Publisher: Ebury, Del Rey UK | Published 12th March 2015 | Edition: Kindle, via Netgalley
“Welcome to Hell, sir,” Thomas Fool said…
“Welcome?” asked Adam lightly, “No, there is no welcome here, I would hope, but only the opposite, the knowledge of pain and suffering and the distant chance of redemption.”
Imagine a realm where slithering, foetid demons reside with their subservient humans, and the latter are called upon to provide pleasure and receive pain.
If you can, then welcome to Hell, a vile sadistic place where the sorrowful humans that are fished from the waters of limbo have no memory of their past deeds, or a say in their future – they merely ‘exist’ in fear. They are set to work as labourers in the fields to harvest rotten food, or are made available in the brothels to satisfy the demons’ desires.
There are frequent attacks on the humans, yet the patrols of The Information Men are seemingly powerless to prevent them all. Thomas Fool is one of those men, receiving reports of new crimes. Most of which are stamped as “DNI” (do not investigate). This is a practice that is widely accepted as the norm, as there are too many crimes care about – and after all, isn’t Hell all about sufferance anyway..?
As part of his duties, Thomas meets and greets four of Heaven’s delegates, a host of Angels. They are powerful and intimidating creatures, who arrive for a meeting with the council to grant Elevation from Hell to the chosen few.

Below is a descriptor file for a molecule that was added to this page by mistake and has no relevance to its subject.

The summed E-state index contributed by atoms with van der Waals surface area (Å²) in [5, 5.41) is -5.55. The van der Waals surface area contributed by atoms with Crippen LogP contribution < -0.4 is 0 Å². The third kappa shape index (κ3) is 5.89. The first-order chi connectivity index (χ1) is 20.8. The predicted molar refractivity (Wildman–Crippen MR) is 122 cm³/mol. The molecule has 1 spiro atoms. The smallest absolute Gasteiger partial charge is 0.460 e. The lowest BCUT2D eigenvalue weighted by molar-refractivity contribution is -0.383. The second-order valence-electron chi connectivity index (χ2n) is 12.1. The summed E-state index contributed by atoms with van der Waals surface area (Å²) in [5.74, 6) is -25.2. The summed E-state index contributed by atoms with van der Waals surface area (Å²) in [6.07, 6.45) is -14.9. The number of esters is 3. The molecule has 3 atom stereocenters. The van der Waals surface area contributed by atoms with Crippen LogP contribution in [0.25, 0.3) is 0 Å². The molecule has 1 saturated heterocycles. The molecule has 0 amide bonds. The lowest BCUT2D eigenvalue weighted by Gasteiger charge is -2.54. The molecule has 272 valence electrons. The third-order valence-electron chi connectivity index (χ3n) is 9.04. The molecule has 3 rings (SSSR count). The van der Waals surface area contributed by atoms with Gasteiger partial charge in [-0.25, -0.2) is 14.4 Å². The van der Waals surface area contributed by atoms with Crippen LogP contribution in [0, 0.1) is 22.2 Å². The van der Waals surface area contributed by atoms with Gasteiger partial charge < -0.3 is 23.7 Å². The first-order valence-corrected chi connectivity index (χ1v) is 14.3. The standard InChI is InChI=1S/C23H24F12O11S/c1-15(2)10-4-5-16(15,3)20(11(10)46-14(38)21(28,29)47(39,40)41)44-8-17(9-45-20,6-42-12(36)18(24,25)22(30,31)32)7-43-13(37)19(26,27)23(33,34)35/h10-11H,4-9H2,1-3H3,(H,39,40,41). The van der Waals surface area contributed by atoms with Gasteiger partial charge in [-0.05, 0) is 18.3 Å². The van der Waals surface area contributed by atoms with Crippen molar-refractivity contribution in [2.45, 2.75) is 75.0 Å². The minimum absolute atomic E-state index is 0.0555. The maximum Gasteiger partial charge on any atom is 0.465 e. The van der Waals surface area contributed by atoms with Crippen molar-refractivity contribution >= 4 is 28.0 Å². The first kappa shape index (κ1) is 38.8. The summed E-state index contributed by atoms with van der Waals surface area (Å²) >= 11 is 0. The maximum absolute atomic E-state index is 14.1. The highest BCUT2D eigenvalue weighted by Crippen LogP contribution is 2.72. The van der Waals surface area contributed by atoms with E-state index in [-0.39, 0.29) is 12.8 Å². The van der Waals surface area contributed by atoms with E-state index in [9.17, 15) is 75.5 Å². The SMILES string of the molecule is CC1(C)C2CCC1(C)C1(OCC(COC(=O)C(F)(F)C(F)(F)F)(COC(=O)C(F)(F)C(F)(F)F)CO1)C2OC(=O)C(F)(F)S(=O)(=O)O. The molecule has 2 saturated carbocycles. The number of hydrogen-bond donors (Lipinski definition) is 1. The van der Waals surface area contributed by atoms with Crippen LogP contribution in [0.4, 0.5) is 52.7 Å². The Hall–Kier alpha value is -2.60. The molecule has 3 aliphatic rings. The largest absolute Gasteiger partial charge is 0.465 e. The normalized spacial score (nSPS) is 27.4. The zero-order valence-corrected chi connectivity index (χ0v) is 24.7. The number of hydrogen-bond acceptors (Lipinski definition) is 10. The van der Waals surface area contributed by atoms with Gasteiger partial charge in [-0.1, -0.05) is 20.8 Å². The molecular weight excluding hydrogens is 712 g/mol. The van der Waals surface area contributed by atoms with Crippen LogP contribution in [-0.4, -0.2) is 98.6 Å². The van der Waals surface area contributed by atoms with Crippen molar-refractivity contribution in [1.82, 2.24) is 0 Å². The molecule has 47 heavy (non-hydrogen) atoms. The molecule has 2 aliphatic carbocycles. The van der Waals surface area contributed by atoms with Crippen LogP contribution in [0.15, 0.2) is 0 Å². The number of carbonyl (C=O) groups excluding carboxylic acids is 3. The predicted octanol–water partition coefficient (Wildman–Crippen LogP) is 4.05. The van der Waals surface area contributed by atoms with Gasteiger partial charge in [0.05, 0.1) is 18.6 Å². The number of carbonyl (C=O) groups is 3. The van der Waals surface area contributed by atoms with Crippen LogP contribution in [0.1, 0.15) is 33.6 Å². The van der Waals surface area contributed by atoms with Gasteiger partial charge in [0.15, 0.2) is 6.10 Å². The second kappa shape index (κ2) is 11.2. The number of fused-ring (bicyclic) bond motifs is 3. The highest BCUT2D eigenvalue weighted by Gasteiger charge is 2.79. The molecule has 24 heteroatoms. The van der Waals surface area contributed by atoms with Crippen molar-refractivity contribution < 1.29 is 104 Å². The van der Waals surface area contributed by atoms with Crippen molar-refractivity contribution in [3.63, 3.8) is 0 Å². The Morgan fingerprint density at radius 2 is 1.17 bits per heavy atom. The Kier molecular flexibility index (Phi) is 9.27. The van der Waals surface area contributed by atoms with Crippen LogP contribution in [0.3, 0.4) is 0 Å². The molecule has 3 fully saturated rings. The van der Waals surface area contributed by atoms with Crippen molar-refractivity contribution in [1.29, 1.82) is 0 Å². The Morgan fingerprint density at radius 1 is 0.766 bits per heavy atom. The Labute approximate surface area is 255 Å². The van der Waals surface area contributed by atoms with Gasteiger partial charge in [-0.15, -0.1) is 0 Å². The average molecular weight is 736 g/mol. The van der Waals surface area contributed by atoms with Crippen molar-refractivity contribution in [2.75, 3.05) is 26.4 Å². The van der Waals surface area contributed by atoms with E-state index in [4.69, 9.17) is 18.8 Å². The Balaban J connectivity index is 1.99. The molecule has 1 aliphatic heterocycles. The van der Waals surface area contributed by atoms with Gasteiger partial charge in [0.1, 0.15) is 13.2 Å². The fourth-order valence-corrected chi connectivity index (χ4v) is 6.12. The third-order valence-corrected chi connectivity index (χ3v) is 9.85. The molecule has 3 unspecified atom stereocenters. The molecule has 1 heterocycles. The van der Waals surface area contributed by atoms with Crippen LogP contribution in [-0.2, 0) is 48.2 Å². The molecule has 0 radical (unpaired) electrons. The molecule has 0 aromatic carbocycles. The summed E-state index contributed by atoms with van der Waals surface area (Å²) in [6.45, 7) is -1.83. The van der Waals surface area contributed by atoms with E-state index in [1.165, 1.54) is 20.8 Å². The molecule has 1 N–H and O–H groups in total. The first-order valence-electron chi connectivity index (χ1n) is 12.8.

During their stay, the delegates discuss the names of the humans who may be released from their torment. As their negotiations are taking place, a heinous crime (even more heinous than normal) is committed. As an Information Man, Thomas is sent to investigate and gather more details. But he soon discovers that the crime committed against this human is more savage than anything he has witnessed before – and it’s not a case he can simply dismiss as a “DNI”.
As more murders are committed, the council set Thomas Fool the task of catching the culprit responsible. But no one is talking. Demons never tell the truth and humans fear for their lives. Soon he believes he’s being led a merry dance, or convinced he’s living up to his own name…
Being forced to grope in the dark to solve the murders I couldn’t help but feel sorry for him, as he berates himself constantly. He affirms his lack of investigative experience in his own lowly and pathetic voice throughout the pages, you’ll often hear him think: ‘stupid little Fool’ and other similar insults, which he mutters to himself when he realises he’s getting either too confident, or just might be achieving something – either way it’s wrong to have positive thoughts in Hell, as suffering always comes first, doesn’t it?
The investigation progresses slowly, but he realises that something in this hellish place is beginning to shift, a shift that could affect them all, including Hell’s own ‘Fool’. The sorrowful, the collective name for the humans who dwell there, also feel this ripple of change, right down to the lowliest member of their condemned community.
This hellish crime story is told in four parts, which I devoured in two sittings (only because I HAD to sleep, or risk passing out). There’s a generous helping of gore and horror, but not as much as I’d expected. And of course there’s a shed load of demonic entities roaming about for good measure. But come on, it is set in Hell after all and the writer’s done such a fine job of painting a wicked landscape for us to look at…
Will we hear more from The Devil’s Detective? I hope so, and SOON.
(Many thanks to the publisher for providing the Kindle copy for review, via Netgalley (I’ve been waiting to read this book for sooooo long!)
You can follow the author on Twitter: @skunsworth | Publisher: @DelReyUK